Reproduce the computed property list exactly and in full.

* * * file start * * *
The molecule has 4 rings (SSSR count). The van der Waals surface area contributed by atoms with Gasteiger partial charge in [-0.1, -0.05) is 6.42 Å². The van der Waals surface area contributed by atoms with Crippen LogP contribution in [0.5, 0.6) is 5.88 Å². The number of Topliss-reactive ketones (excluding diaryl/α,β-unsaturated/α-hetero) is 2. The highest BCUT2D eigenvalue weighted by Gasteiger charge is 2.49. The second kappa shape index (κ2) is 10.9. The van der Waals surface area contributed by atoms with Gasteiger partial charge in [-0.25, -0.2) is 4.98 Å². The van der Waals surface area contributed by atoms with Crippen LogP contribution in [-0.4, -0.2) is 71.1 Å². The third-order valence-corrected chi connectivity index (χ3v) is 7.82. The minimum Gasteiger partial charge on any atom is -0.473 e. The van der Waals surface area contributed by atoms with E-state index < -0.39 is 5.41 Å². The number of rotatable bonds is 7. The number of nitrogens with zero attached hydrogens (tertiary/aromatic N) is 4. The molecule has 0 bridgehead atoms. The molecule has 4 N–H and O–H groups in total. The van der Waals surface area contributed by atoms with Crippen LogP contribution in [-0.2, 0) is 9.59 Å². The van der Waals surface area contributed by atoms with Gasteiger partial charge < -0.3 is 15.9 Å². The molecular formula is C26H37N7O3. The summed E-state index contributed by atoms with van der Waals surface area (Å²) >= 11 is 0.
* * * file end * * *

The molecule has 4 rings (SSSR count). The van der Waals surface area contributed by atoms with Gasteiger partial charge in [-0.1, -0.05) is 6.42 Å². The van der Waals surface area contributed by atoms with Crippen LogP contribution in [0.5, 0.6) is 5.88 Å². The number of Topliss-reactive ketones (excluding diaryl/α,β-unsaturated/α-hetero) is 2. The highest BCUT2D eigenvalue weighted by Gasteiger charge is 2.49. The second kappa shape index (κ2) is 10.9. The van der Waals surface area contributed by atoms with Gasteiger partial charge in [-0.25, -0.2) is 4.98 Å². The van der Waals surface area contributed by atoms with Crippen LogP contribution in [-0.4, -0.2) is 71.1 Å². The third-order valence-corrected chi connectivity index (χ3v) is 7.82. The minimum Gasteiger partial charge on any atom is -0.473 e. The van der Waals surface area contributed by atoms with E-state index < -0.39 is 5.41 Å². The number of rotatable bonds is 7. The number of nitrogens with zero attached hydrogens (tertiary/aromatic N) is 4. The molecule has 0 bridgehead atoms. The molecule has 4 N–H and O–H groups in total. The van der Waals surface area contributed by atoms with Crippen LogP contribution in [-0.2, 0) is 9.59 Å². The van der Waals surface area contributed by atoms with Gasteiger partial charge < -0.3 is 15.9 Å². The molecular formula is C26H37N7O3. The summed E-state index contributed by atoms with van der Waals surface area (Å²) >= 11 is 0.